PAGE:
It's a bad combination because most lawyering doesn't require that high a degree of either native or book smarts. The law is meant to apply to normal people. It loses much of its effectiveness when people don't intuitively grasp it and accept its purpose. To be a very good lawyer requires, more than extreme intellect, a fair dose of humility. You can never know it all -- you can't even pretend you do -- and so you must always be ready to admit you've been wrong. Law schools don't look for humility in their applicants; more often than not they select for the opposite. When overly brainy and ambitious -- and arrogant -- lawyers enter the profession, their psyches become a devil's fun park. Some build Big Law firms; some steal; some kill themselves, either slowly or quickly. It's a sad story all around.

I used to be a Big Law partner. I know that very few Big Law firms need to be as big as they are to serve their clients. They grow primarily to agglomerate profits into the coffers of their leaders. Those profits would otherwise be shared by small- to medium-sized law practices, and by their clients who would get the same services at a lower cost. Those of us who practice Big Law quality in smaller footprints provide an alternative that all, lawyers and clients alike, should welcome. I, for one, don't miss being in Big Law. Believe me, it's not all it cracks itself up to be.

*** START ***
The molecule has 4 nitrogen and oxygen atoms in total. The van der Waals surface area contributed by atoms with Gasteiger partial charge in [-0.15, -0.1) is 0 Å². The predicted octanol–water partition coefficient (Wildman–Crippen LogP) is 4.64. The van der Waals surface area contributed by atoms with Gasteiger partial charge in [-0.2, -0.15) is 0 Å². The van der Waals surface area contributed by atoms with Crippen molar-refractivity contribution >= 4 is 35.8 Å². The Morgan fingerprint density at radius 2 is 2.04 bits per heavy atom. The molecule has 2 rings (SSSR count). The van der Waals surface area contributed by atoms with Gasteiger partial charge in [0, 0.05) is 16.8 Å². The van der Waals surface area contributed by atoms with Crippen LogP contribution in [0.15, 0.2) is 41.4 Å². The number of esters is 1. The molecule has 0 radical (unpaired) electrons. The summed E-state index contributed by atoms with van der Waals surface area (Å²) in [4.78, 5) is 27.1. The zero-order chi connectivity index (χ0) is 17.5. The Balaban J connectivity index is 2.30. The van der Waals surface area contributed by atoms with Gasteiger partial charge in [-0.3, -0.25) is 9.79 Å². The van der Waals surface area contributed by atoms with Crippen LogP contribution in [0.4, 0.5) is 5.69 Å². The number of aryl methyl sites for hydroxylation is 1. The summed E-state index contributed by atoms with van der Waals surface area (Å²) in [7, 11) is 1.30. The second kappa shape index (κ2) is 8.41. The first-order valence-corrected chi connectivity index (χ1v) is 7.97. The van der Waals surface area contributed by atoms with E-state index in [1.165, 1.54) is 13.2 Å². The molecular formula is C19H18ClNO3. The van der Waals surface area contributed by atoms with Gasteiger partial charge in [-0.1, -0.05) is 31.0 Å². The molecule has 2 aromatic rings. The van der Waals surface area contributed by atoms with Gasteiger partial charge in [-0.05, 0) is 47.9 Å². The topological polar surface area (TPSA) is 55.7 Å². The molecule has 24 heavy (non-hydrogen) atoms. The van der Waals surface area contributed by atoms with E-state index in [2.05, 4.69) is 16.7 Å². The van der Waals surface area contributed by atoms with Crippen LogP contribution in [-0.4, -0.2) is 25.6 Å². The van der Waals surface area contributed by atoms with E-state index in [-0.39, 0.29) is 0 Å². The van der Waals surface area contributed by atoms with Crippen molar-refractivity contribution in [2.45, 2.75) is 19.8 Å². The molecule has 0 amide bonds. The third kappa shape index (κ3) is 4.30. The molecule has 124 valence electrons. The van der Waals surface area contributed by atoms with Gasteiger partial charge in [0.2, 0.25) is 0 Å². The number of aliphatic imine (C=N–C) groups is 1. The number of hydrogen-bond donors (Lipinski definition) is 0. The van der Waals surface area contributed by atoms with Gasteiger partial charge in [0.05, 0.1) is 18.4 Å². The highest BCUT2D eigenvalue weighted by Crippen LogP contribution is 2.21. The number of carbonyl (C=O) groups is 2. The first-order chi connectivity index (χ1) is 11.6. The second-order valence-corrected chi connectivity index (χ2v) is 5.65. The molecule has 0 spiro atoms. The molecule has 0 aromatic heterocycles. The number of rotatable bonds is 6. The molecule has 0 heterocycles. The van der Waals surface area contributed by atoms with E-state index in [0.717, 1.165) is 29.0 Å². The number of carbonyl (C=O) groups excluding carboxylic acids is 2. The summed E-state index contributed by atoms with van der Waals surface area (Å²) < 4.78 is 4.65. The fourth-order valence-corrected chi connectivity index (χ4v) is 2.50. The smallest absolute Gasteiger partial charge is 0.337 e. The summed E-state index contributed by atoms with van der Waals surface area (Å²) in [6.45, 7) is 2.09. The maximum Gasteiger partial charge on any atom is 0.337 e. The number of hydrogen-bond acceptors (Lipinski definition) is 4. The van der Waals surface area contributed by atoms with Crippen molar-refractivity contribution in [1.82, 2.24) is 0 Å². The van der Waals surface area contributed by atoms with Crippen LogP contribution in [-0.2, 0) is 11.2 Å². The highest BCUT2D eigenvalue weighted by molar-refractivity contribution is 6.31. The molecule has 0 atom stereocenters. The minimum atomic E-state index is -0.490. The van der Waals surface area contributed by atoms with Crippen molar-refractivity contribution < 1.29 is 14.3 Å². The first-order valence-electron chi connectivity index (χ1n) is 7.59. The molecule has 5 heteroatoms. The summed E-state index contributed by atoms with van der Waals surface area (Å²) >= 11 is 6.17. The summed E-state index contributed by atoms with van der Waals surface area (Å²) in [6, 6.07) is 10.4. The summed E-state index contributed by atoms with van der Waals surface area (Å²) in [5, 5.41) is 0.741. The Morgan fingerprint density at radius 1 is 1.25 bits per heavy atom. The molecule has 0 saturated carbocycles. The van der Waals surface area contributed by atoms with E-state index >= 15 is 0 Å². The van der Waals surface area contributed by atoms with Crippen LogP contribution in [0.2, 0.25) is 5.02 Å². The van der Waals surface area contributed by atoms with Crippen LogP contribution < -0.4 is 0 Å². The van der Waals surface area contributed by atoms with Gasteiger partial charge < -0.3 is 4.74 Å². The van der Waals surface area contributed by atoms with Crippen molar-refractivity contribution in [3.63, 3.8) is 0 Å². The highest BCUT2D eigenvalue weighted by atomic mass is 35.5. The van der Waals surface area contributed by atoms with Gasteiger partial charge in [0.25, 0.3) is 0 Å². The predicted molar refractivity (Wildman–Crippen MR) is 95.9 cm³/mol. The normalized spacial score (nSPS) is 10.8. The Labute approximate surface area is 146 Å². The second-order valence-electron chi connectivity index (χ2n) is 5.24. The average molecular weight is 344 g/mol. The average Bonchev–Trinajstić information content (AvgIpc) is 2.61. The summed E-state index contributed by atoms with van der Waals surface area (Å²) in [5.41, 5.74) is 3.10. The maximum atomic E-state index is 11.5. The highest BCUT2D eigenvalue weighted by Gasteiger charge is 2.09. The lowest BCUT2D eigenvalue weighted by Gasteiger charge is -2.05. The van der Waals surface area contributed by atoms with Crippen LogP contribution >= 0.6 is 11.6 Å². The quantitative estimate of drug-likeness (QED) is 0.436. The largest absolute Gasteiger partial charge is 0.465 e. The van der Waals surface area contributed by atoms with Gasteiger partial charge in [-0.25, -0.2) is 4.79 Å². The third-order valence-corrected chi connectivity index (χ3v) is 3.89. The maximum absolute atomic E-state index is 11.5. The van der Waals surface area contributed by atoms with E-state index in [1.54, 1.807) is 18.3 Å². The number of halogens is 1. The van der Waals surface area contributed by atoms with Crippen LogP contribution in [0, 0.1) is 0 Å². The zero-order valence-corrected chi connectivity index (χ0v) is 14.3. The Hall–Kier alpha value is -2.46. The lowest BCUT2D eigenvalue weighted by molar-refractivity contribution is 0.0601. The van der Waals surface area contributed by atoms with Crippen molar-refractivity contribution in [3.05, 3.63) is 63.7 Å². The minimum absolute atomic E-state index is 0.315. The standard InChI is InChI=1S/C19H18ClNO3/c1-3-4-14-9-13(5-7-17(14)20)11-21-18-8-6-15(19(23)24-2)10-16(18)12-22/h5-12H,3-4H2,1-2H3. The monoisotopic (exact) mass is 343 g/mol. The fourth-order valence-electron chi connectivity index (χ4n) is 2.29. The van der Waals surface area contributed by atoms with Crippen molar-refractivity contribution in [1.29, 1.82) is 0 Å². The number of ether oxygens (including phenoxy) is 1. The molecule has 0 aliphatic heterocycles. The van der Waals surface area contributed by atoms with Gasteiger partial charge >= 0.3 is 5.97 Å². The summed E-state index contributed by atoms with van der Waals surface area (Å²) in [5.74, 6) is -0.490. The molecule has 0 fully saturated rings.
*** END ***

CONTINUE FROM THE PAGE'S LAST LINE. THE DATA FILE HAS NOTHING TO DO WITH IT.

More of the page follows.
In 1983, Jackson Browne bookended Joe Flom's prediction with his own, a whimsical look at the quiet desperation building in what is, at its best, a noble, exciting, and essential profession. Lawyers in love, Browne noted, though never sure why or with whom. If Flom predicted the growth of Big Law, Browne foresaw with an eerie accuracy the psychic miasma that came with it.



Aegis J. Frumento
Stern Tannenbaum & Bell
Co-Head, Financial Markets Practice

380 Lexington Avenue
New York, NY 10168

Aegis Frumento is a partner of Stern Tannenbaum & Bell, and co-heads the firm's Financial Markets Practice. Mr. Frumento represents persons and businesses in all aspects of commercial, corporate and securities matters and dispute resolution (including trials and arbitrations); SEC and FINRA regulated firms and persons on regulatory compliance issues and in SEC and FINRA enforcement investigations and proceedings; and senior executives of public corporations personal securities law and corporate governance matters.  Mr. Frumento also represents clients in forming and registering broker-dealers and registered investment advisers, in developing compliance policies, procedures and controls, and in adopting proper disclosure documents. Those now include industry professionals looking to adapt blockchain technologies to finance and financial market enterprises.

Prior to joining the firm, Mr. Frumento was a managing director of Citigroup and Morgan Stanley, a partner and the head of the financial markets group of Duane Morris LLP, and the managing partner of Singer Frumento LLP.

He graduated from Harvard College in 1976 and New York University School of Law in 1979. Mr. Frumento is a frequent author and speaker on securities law issues, and is often quoted in the media on current securities law developments.

NOTE: The views expressed in this Guest Blog are those of the author and do not necessarily reflect those of Blog.